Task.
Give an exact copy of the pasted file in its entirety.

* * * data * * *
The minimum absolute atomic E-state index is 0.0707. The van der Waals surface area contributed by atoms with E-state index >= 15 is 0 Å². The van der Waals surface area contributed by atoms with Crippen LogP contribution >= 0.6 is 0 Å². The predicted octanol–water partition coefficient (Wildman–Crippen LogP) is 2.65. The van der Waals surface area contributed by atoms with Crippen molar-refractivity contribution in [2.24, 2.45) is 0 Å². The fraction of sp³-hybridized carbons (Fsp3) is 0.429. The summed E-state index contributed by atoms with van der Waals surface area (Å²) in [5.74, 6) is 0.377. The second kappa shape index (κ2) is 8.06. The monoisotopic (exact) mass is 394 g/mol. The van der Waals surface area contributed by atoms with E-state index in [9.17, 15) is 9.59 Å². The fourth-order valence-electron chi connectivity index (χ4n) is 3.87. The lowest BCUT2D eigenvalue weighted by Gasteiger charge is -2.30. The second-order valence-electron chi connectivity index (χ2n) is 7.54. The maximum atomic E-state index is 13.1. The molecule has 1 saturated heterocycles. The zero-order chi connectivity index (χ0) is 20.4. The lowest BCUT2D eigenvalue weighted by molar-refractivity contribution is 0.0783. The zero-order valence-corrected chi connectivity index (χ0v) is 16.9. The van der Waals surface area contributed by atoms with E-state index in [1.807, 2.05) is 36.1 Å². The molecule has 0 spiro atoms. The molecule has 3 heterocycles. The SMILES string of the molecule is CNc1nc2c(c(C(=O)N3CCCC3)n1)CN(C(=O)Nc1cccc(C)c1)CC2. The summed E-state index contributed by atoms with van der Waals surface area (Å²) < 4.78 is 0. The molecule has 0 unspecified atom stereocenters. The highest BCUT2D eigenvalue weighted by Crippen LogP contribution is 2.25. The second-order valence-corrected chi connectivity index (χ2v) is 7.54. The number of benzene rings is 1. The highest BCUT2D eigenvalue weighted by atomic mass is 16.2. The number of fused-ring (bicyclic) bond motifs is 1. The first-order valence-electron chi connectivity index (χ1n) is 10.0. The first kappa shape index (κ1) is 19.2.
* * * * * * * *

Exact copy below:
The minimum absolute atomic E-state index is 0.0707. The van der Waals surface area contributed by atoms with E-state index >= 15 is 0 Å². The van der Waals surface area contributed by atoms with Crippen LogP contribution >= 0.6 is 0 Å². The predicted octanol–water partition coefficient (Wildman–Crippen LogP) is 2.65. The van der Waals surface area contributed by atoms with Crippen molar-refractivity contribution in [2.24, 2.45) is 0 Å². The fraction of sp³-hybridized carbons (Fsp3) is 0.429. The summed E-state index contributed by atoms with van der Waals surface area (Å²) in [5.74, 6) is 0.377. The second kappa shape index (κ2) is 8.06. The monoisotopic (exact) mass is 394 g/mol. The van der Waals surface area contributed by atoms with E-state index in [9.17, 15) is 9.59 Å². The fourth-order valence-electron chi connectivity index (χ4n) is 3.87. The lowest BCUT2D eigenvalue weighted by Gasteiger charge is -2.30. The second-order valence-electron chi connectivity index (χ2n) is 7.54. The maximum atomic E-state index is 13.1. The molecule has 1 saturated heterocycles. The zero-order chi connectivity index (χ0) is 20.4. The lowest BCUT2D eigenvalue weighted by molar-refractivity contribution is 0.0783. The zero-order valence-corrected chi connectivity index (χ0v) is 16.9. The van der Waals surface area contributed by atoms with E-state index in [1.807, 2.05) is 36.1 Å². The molecule has 0 spiro atoms. The molecule has 3 heterocycles. The SMILES string of the molecule is CNc1nc2c(c(C(=O)N3CCCC3)n1)CN(C(=O)Nc1cccc(C)c1)CC2. The summed E-state index contributed by atoms with van der Waals surface area (Å²) < 4.78 is 0. The molecule has 0 unspecified atom stereocenters. The highest BCUT2D eigenvalue weighted by Crippen LogP contribution is 2.25. The second-order valence-corrected chi connectivity index (χ2v) is 7.54. The number of benzene rings is 1. The highest BCUT2D eigenvalue weighted by atomic mass is 16.2. The number of fused-ring (bicyclic) bond motifs is 1. The first-order valence-electron chi connectivity index (χ1n) is 10.0. The first kappa shape index (κ1) is 19.2.